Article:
On not writing happy endings – Nicole Blades

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By Nicole Blades

Spoiler: This story does not end well. ♥

Last fall, I put the finishing touches on my third novel, Have You Met Nora?, and delivered the manuscript to my editor on time. Two days later, I flew to Paris. That part was planned way in advance, but still served as a giant carrot on a stick during the slugfest (a.k.a. the revisions process).

All told, I had been working on this book for nine years. Trying to recast, reshape and reimagine this story about race, identity and the lengths we will go to construct and protect our ideal selves was not easy. I had to build a new world around a flawed character — now an adult — and figure out how her complicated, but nuanced story, filled with deception and scandal, would resolve. Could her many tangles somehow smooth out in the end? My answer, from the beginning, was solidly: no.

You don’t need to debate the benefits of happy endings with me. I get it. Happy endings give us hope. With all the obstacles and cruelty and gloom that our real world serves up on a hot plate every day, happy endings help to wash it all down, like a sip of lemonade after a bitter pill.

But I would also argue that there are lessons to be learned from the unhappy ending, too. There’s value in watching a protagonist carrying around all of these shattered pieces, some of them only held together by a thin strand of faith, but still they trudge through, without the rainbow or pot of gold anywhere in sight. Instead, maybe all that’s left on the last page is a door slammed shut or a colossal fall from grace or a missed opportunity for forgiveness.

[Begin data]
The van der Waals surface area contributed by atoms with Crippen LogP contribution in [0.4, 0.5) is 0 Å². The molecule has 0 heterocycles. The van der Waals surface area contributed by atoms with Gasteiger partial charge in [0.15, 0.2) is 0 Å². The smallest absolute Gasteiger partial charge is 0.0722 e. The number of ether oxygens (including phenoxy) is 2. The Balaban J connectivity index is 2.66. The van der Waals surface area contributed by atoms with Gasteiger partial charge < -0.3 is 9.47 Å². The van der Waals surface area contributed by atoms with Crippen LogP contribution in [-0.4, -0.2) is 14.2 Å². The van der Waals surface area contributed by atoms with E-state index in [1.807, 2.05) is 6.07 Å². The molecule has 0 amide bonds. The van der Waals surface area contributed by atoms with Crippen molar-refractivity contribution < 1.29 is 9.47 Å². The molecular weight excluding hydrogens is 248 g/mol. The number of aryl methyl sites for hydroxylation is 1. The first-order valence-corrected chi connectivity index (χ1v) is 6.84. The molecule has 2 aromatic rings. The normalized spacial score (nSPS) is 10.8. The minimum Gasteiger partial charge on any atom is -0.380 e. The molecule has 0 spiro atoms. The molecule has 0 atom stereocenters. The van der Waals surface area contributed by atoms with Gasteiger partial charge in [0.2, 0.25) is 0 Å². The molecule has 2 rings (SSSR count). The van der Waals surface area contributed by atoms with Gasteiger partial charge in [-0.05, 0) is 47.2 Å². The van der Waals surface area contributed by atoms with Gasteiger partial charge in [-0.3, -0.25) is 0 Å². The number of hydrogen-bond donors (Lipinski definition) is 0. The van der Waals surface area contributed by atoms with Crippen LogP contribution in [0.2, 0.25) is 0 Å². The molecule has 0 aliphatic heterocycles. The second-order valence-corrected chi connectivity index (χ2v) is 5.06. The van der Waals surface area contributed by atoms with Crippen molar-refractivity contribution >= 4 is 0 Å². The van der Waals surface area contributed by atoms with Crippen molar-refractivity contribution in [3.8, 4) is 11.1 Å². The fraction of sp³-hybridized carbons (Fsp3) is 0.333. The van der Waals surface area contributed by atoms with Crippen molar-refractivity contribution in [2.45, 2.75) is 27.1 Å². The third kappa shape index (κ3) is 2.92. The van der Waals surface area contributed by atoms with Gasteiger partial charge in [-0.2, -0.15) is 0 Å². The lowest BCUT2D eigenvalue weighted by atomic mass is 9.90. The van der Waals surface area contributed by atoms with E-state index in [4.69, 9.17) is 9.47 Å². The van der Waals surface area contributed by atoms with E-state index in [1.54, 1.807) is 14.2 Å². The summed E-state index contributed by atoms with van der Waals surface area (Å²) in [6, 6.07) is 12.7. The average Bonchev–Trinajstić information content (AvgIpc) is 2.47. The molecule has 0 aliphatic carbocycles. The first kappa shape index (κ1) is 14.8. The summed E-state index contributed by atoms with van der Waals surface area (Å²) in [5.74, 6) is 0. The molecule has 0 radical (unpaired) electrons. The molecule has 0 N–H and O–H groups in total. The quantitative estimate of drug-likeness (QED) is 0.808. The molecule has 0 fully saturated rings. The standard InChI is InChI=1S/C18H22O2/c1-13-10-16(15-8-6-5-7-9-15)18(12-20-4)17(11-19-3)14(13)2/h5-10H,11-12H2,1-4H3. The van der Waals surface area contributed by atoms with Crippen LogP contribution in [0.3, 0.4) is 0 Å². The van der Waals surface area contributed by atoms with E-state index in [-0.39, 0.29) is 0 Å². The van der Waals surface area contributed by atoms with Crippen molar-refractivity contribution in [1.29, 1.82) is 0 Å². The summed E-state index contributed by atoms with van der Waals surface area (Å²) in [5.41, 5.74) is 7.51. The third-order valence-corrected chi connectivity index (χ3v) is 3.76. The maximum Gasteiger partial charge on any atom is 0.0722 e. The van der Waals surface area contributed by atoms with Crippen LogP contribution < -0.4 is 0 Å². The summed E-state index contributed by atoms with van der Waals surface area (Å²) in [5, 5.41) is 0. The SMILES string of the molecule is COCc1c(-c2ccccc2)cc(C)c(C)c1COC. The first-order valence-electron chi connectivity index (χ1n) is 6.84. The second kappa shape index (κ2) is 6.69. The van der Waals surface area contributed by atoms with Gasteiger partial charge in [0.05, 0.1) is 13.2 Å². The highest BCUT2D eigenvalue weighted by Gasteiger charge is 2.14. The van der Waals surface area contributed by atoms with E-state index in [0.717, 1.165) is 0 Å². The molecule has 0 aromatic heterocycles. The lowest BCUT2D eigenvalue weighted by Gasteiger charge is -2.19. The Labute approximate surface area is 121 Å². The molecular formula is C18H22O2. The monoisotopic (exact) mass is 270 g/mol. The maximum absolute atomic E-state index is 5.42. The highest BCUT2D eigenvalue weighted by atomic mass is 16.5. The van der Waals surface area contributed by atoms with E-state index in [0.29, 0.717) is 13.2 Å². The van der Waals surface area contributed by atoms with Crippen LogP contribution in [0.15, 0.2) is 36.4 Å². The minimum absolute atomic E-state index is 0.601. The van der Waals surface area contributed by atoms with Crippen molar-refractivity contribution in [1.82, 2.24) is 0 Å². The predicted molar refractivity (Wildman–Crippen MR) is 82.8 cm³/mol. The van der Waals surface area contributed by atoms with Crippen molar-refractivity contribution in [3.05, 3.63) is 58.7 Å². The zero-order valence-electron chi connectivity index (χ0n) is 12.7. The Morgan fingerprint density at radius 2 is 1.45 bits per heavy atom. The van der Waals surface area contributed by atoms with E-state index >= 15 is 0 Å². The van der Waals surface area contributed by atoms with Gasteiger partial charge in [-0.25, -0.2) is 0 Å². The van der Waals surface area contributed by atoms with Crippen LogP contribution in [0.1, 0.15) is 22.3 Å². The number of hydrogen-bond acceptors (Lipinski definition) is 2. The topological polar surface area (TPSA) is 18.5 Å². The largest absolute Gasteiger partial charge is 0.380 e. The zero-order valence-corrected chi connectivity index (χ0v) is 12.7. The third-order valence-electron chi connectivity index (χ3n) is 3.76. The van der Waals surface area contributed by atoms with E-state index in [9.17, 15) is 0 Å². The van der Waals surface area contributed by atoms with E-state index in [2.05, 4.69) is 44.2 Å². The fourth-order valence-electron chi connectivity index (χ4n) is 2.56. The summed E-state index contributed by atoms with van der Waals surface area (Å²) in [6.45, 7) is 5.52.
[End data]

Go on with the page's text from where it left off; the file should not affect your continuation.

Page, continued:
Yet you, the reader, can close the book wondering (or, better, dreaming up) how a character like Nora will get out of bed in the morning and carry on. Because as wounded as someone like Nora is, she’s shown you throughout her entire story, despite everything that’s happened to her — both of her making and at the hands of others — what fortitude looks like. And maybe that makes it easier for you to recognize it in your own world. There’s definite value in seeing that up-close, and gaining a deeper understanding of how the human heart can crumble to dust, but continue beating.

It’s why I choose to write endings that are rooted in a reality that I have encountered, experienced or observed, where love is not always enough, the lies blossom into bigger, bolder transgressions, and the sinner moves on seemingly unscathed. Sometimes that means there’s a layer of “happiness” buried just beneath a complication that nobody — not even our unreliable hero — saw coming. And sometimes it means that the joy comes in the morning, but of day well beyond the last page.


Nicole Blades is a novelist and freelance journalist whose work has appeared in The New York Times, Cosmopolitan, Women’s Health, Good Housekeeping, WashingtonPost.com, MarieClaire.com, SELF, Health, and BuzzFeed. Her next book, Have You Met Nora?, will be released November 2017, and her latest novel, The Thunder Beneath Us, is available now. Listen to her new podcast, Hey, Sis!, about women finding their focus and place in business, art, culture, and life.

nicoleblades.com

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